As well-intended as you may be, playing your loved one’s game when they’re struggling with addiction only makes matters worse. It’s natural to be scared of what will happen when you stop enabling – so what should you do to support them?
It’s only natural to want to help. But sometimes that ‘help’ actually makes it easier for your loved one to maintain their addiction, worsening their situation – and yours.
We often want to do everything in our power to take care of our loved ones. Things like lending them money, making excuses for their behaviour to family and friends, calling in sick to work for them or paying their bills or rent so they don’t get evicted all stem from a desire to help.
But these acts can actually be detrimental to your addicted loved one, because it means that they never have to face the full consequences of their own actions. This allows their addiction to continue, and worsen.
Are You an Enabler?
If you’re wondering if your actions are enabling your loved one, ask yourself the following questions:
- Have you ever called in sick for your loved one because they were too high or hung-over to go to work?
- Have you ever made up excuses for their behaviour?
- Have you blamed yourself for their self-destructive ways?
- Do you avoid confronting them because you fear their response?
- Do you give them money or pay their bills?
- Have you repeatedly threatened to cut them off, but never followed through?
If you answered yes to any of these questions, then you’ve enabled your loved one to continue using at least once. While your actions came from a place of love, if you really want to help your loved one, you must learn to draw boundaries and get them the help they reall need for their addiction.
How to Stop Enabling and Start Empowering
1. Learn about addiction.
Understanding the disease model of addiction is absolutely crucial. The Cabin has many free, online resources to help you understand how addiction works and what you can do to address it. Our treatment programmes include addiction education for both addicts and their families.
2. Admit to the reality of the situation.
It’s not unusual to turn a blind eye when you first start seeing signs of your loved one’s addiction, but when you do so, you’re allowing the situation to grow worse. Most addicts not only lie to loved ones about the severity of their addiction – they lie to themselves as well. If you don’t confront them about what you know is going on, they may think they’ve gotten away with it and delve deeper into their maladaptive behaviour.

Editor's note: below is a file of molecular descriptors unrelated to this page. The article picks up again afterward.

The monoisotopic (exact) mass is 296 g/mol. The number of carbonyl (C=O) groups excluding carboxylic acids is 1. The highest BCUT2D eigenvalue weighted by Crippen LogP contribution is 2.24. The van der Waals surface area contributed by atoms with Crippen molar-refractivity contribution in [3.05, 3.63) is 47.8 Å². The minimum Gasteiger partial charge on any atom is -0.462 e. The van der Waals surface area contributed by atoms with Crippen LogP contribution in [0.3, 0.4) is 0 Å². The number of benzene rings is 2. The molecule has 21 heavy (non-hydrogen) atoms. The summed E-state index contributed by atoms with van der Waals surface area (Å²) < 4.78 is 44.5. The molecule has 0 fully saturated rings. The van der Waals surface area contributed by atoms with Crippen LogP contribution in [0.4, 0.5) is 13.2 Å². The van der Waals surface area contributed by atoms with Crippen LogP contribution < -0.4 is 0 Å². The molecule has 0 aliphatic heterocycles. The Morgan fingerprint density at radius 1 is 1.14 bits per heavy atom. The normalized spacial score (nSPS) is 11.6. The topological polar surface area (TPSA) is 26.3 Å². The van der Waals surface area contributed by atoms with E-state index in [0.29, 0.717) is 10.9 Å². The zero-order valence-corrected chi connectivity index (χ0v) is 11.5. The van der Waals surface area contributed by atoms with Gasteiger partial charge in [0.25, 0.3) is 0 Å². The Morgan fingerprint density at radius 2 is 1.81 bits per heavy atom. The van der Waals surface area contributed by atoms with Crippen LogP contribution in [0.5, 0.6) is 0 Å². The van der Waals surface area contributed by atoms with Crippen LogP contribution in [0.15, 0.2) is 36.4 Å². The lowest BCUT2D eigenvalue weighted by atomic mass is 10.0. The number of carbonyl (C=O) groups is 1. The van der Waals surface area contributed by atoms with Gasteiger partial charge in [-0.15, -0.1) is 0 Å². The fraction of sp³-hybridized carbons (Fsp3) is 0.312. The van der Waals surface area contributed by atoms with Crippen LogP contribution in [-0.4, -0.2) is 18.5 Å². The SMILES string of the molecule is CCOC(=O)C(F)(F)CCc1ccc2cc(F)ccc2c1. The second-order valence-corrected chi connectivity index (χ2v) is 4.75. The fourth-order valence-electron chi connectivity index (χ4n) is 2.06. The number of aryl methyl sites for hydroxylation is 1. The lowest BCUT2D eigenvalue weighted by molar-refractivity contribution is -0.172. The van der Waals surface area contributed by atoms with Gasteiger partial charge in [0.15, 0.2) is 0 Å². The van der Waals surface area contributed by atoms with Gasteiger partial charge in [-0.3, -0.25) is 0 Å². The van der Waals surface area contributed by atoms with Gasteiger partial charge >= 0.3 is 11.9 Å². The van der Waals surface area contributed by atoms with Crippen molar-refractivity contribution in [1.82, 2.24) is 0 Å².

3. Overcome your fear.
There’s no way around it – you must stop fearing what will happen to your loved one, and what will become of your relationship, if you confront them. In order for your loved one to realise they need treatment, they need to take responsibility for the consequences of their addiction. These can include damaged relationships among other things such as the loss of their job, health or home. Just remember that while no amount of enabling has ever helped an addict get sober, drawing boundaries and facing harsh realities has.
4. Know that you can’t ‘fix’ them.
Ultimately, only an addict has the ability to help his or herself, so don’t beating yourself up over this. Also know that this addiction and all of its consequences are not your fault. Your loved one has a mind of their own. But although you can’t ‘fix’ it, you can help guide them towards professional help. In some cases, this may require performing an intervention.
5. Set rules and boundaries (and stick to them).
Consequences are the key to getting your loved one to realise the severity of their problem and get help. Let them know what you plan to do if they come home intoxicated again (i.e. kick them out) and stand by your word. Empty threats only send the message that you’re not serious.
When it comes to an addicted spouse, especially when kids are involved, the situation can get complicated. Seek guidance from a professional if you’re not sure how to navigate this.
6. Practice self-care.
People who love addicts often put themselves second. There’s a reason they tell you on airplanes to put your own oxygen mask on first – because if you’re not doing well yourself, you won’t have what it takes to look after others. Dealing with an addicted loved one is draining, so prioritise your self-care – eat well, get plenty of sleep and stay active. Seek addiction counselling (yes, it’s available for loved ones, too) or family therapy if you’re having a hard time coping.
7. Remember that ‘tough love’ doesn’t mean ‘no love’.
Tough love can seem unbearable when you put it into practice. But remember: although it feels difficult in the moment, you’re doing what’s best for your loved one. You’re guiding them towards making a life change that will ultimately serve them far better than their current behavioural patterns.
Get Your Addicted Loved One the Help They Need
If you’re reading this, you’re obviously concerned over the well-being of a loved one who’s showing signs of addiction.
Thankfully, you’re in the right place.
The Cabin Sydney has helped thousands break free from addiction, and we can help your loved one, too. Our family programme allows you to be involved in your loved one’s treatment, which significantly increases their chances of a long-term successful recovery from addiction.
Don’t wait any longer.
The sooner your loved one gets help for their addiction, the better their chances are of recovery. Contact us today for a consultation to see how we can help your loved one get their life back on track today.